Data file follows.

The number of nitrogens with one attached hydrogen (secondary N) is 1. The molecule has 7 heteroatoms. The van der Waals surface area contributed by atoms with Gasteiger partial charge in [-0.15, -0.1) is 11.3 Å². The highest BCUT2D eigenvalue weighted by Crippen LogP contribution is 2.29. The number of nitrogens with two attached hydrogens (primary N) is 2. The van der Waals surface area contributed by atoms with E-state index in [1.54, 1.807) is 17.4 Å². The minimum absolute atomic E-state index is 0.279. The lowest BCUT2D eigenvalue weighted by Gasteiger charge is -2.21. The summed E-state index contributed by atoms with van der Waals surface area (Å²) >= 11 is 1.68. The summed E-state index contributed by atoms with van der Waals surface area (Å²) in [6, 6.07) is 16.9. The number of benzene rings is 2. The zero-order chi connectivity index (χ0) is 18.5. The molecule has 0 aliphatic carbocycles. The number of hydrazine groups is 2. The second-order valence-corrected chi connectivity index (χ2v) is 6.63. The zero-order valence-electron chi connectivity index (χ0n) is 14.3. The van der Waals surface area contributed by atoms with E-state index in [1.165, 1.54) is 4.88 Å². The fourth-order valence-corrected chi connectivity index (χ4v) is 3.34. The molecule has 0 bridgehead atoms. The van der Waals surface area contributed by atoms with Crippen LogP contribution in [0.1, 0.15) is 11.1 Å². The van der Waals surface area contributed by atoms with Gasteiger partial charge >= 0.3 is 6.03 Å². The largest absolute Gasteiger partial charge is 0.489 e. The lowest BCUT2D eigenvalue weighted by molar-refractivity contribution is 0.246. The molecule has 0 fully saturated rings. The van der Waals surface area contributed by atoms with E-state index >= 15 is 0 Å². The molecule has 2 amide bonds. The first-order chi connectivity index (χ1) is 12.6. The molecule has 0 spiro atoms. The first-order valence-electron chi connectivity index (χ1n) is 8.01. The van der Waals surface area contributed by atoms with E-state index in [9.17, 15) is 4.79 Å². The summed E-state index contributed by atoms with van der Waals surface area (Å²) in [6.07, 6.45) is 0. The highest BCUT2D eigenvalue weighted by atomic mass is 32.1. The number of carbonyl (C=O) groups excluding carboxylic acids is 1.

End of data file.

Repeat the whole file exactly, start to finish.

The number of nitrogens with one attached hydrogen (secondary N) is 1. The molecule has 7 heteroatoms. The van der Waals surface area contributed by atoms with Gasteiger partial charge in [-0.15, -0.1) is 11.3 Å². The highest BCUT2D eigenvalue weighted by Crippen LogP contribution is 2.29. The number of nitrogens with two attached hydrogens (primary N) is 2. The van der Waals surface area contributed by atoms with E-state index in [1.54, 1.807) is 17.4 Å². The minimum absolute atomic E-state index is 0.279. The lowest BCUT2D eigenvalue weighted by Gasteiger charge is -2.21. The summed E-state index contributed by atoms with van der Waals surface area (Å²) >= 11 is 1.68. The summed E-state index contributed by atoms with van der Waals surface area (Å²) in [6, 6.07) is 16.9. The number of benzene rings is 2. The zero-order chi connectivity index (χ0) is 18.5. The molecule has 0 aliphatic carbocycles. The number of hydrazine groups is 2. The second-order valence-corrected chi connectivity index (χ2v) is 6.63. The zero-order valence-electron chi connectivity index (χ0n) is 14.3. The van der Waals surface area contributed by atoms with E-state index in [1.165, 1.54) is 4.88 Å². The fourth-order valence-corrected chi connectivity index (χ4v) is 3.34. The molecule has 0 bridgehead atoms. The van der Waals surface area contributed by atoms with Crippen LogP contribution in [0.1, 0.15) is 11.1 Å². The van der Waals surface area contributed by atoms with Gasteiger partial charge >= 0.3 is 6.03 Å². The largest absolute Gasteiger partial charge is 0.489 e. The lowest BCUT2D eigenvalue weighted by molar-refractivity contribution is 0.246. The molecule has 0 fully saturated rings. The van der Waals surface area contributed by atoms with E-state index >= 15 is 0 Å². The molecule has 2 amide bonds. The first-order chi connectivity index (χ1) is 12.6. The molecule has 0 spiro atoms. The first-order valence-electron chi connectivity index (χ1n) is 8.01. The van der Waals surface area contributed by atoms with E-state index in [9.17, 15) is 4.79 Å². The summed E-state index contributed by atoms with van der Waals surface area (Å²) in [6.07, 6.45) is 0. The highest BCUT2D eigenvalue weighted by atomic mass is 32.1. The number of carbonyl (C=O) groups excluding carboxylic acids is 1.